Three months later: how did the GDPR affect the work of cookies?

    The European Data Protection Regulation - GDPR - entered into force three months ago. During this time, the amount of cookies on European news sites has decreased by about a quarter .

    Today we tell how the new requirements have affected the work sites.

    / photo Neil Conway CC

    Requirements regulations

    According to clause 30 of the European Regulations, the information obtained through the use of cookies can serve as a tool for creating a user profile and identifying it. Thus, cookies acquire the status of personal data.

    Therefore, GDPR requires site owners to obtain the user's consent before setting a cookie. Before the introduction of the regulations, many sites did not ask for permission - a simple banner with a notification was shown. And it was believed that the user automatically agrees to receive a cookie if he continues to work with the site.

    After the introduction of the GDPR this was not enough. Now on the pop-up window, the user is obliged to note that he agrees to accept cookies. Also, the site owner must tell how cookies are used, how they are processed and to whom this information can be transmitted. You also need to give the visitor the opportunity to opt out of the use of specific cookies.

    All this is prescribed in the privacy policies of the site. A link to these policies should be contained in a pop-up alert window.

    The idea of ​​this approach is to make the process of working with cookies more transparent. So the user receives all the information at once, and he does not need to delete the unwanted cookies in the browser settings.

    How the GDPR influenced sites

    Reuters analysts compared data on the amount of cookies used by European websites for April and July 2018 (that is, before the GDPR takes effect and after). According to the survey, on average, the amount of cookies on news portals has decreased by 22% . The amount of cookies used by UK sites has decreased by 45% . In France, this figure fell by 32%, in Germany - by 6%.

    An interesting fact is that in Poland, for some reason, the number of cookies, on the contrary, increased by 22%. This is the only European country with a big change.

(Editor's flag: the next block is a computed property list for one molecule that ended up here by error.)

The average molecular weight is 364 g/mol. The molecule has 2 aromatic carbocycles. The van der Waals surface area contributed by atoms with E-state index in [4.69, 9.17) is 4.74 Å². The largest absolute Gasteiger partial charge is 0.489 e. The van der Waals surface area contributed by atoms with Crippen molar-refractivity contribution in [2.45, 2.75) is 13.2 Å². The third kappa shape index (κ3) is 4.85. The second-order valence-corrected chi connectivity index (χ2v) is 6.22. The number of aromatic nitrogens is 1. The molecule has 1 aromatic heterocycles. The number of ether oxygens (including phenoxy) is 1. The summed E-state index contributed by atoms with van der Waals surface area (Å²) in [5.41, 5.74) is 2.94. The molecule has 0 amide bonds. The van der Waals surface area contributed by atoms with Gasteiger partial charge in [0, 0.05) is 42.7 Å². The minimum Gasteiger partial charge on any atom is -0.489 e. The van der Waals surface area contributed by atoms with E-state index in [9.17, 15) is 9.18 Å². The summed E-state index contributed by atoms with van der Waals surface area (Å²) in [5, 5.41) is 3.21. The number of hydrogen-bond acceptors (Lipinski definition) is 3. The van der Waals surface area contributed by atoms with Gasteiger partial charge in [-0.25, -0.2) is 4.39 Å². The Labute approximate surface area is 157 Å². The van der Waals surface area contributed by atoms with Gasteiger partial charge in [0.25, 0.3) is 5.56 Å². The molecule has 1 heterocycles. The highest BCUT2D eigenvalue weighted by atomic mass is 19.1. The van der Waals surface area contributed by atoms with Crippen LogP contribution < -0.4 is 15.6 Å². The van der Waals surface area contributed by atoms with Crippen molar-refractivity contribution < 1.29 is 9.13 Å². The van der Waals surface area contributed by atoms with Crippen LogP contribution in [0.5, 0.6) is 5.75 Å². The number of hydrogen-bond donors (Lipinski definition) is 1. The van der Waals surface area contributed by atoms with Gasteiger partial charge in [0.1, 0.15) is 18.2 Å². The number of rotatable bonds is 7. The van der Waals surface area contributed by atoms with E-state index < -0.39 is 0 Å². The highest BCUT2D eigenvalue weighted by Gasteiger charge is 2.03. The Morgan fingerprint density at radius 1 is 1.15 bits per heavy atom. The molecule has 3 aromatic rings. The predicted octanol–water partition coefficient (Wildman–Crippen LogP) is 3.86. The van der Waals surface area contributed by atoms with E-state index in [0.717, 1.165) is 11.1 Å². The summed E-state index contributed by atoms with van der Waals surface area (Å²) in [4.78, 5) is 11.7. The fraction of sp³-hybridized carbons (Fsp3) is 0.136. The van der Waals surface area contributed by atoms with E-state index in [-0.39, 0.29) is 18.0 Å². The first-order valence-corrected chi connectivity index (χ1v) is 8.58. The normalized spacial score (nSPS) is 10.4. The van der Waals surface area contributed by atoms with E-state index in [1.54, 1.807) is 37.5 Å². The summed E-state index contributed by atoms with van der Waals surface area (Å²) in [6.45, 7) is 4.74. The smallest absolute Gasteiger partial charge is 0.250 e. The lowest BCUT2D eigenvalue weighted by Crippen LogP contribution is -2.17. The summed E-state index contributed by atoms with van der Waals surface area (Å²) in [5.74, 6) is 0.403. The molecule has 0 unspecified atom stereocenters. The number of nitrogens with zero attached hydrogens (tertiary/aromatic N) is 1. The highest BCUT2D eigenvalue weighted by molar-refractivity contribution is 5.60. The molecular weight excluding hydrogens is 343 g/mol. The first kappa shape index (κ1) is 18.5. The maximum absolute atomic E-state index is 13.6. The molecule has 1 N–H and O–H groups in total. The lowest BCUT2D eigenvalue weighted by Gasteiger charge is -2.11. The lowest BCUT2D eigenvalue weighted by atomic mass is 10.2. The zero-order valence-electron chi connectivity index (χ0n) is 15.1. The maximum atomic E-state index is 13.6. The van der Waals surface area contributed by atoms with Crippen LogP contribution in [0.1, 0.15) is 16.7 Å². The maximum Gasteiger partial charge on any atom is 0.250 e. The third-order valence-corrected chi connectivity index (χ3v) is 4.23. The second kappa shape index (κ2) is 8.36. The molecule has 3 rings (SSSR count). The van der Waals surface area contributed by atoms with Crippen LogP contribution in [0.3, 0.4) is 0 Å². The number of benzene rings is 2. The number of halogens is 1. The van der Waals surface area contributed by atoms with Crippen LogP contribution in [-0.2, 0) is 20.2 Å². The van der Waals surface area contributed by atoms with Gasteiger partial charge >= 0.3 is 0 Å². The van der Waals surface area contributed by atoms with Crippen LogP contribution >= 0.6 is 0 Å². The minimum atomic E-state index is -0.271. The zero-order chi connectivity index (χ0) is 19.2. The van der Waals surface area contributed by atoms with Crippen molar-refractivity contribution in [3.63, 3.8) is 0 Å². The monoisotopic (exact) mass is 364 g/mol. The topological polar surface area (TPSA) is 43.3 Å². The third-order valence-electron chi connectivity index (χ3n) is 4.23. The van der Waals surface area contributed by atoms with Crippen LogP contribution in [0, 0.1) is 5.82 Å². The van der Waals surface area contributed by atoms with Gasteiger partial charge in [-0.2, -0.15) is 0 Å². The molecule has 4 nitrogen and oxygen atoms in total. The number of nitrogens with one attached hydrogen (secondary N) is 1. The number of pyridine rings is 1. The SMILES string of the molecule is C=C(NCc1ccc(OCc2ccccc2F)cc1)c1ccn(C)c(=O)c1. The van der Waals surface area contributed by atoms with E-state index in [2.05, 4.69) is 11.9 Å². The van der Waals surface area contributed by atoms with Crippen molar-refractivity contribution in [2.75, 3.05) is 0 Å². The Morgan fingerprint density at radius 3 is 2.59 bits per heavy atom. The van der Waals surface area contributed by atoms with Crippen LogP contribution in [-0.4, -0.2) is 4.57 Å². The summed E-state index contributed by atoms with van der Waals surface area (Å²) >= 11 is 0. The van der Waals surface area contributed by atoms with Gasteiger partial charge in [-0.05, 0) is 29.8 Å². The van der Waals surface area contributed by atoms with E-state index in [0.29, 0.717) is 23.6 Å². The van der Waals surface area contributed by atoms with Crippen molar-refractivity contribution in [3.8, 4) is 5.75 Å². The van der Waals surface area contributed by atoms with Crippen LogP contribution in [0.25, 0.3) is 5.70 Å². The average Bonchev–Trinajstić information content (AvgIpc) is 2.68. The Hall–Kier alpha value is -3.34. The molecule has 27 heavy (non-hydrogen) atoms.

According to the report, the percentage of cookies used to optimize the operation of sites has seriously decreased. The least change has been made to social media cookies.

    Unlike European sites, a number of US sites that operated on the European market decided not to update the privacy rules and cookie handling mechanisms.

    As soon as the GDPR came into force, more than a thousand US news portals simply blocked access to visitors from the EU.

    Among them are the sites of popular publications - the Los Angeles Times, The Chicago Tribune, The Sun Chronicle, and others. An error message is displayed to users from Europe. This decision has obvious reputational risks and means the loss of a part of the audience. Moreover, as some believe, this behavior is the tacit admission of guilt in the unlawful handling of PD. However, the basis of this approach is most likely a financial component.

    American organizations have taken this step because of the reluctance to invest in the elaboration of new policies and the introduction of new solutions. Low traffic users from Europe will not pay back the money spent on compliance with the standards of GDPR.

    How to work with cookie by GDPR

    The number of sites requesting consent to the use of cookies has grown since the introduction of GDPR. The form of the notice on different sites is different.

    / photo Helen Harrop CC

    Now in GDPR there is no any uniform algorithm for working with cookies. But you can take a number of measures that would fully satisfy the requirements of the regulations. Here are a few of them:

    • Notify the site visitor about the use of cookies. When choosing a wording, you can take as an example an example from the EU Internet Directory : “This site uses cookies. Learn more about how the "organization name" uses cookies and how to change the settings. " A pop-up window with this wording appears after the opening of the sites of the newspapers The Guardian, The Sun and The Daily Telegraph.
    • Inform which cookies are used and for what purpose. The Forbes website describes in detail why each cookie is needed and how the user's choice affects the functionality of the website.
    • Provide the ability to select cookies that the user allows to set. For example, you can select individual cookies on the Oracle website. To do this, in each case, check the box “yes / no”. Mandatory cookies cannot be prohibited, but there is detailed information on each of them.
    • Enable the user to refuse cookies. On the Fortune website, you can change the list of cookies used at any time by clicking on the small Cookie Consent widget in the corner of the page.

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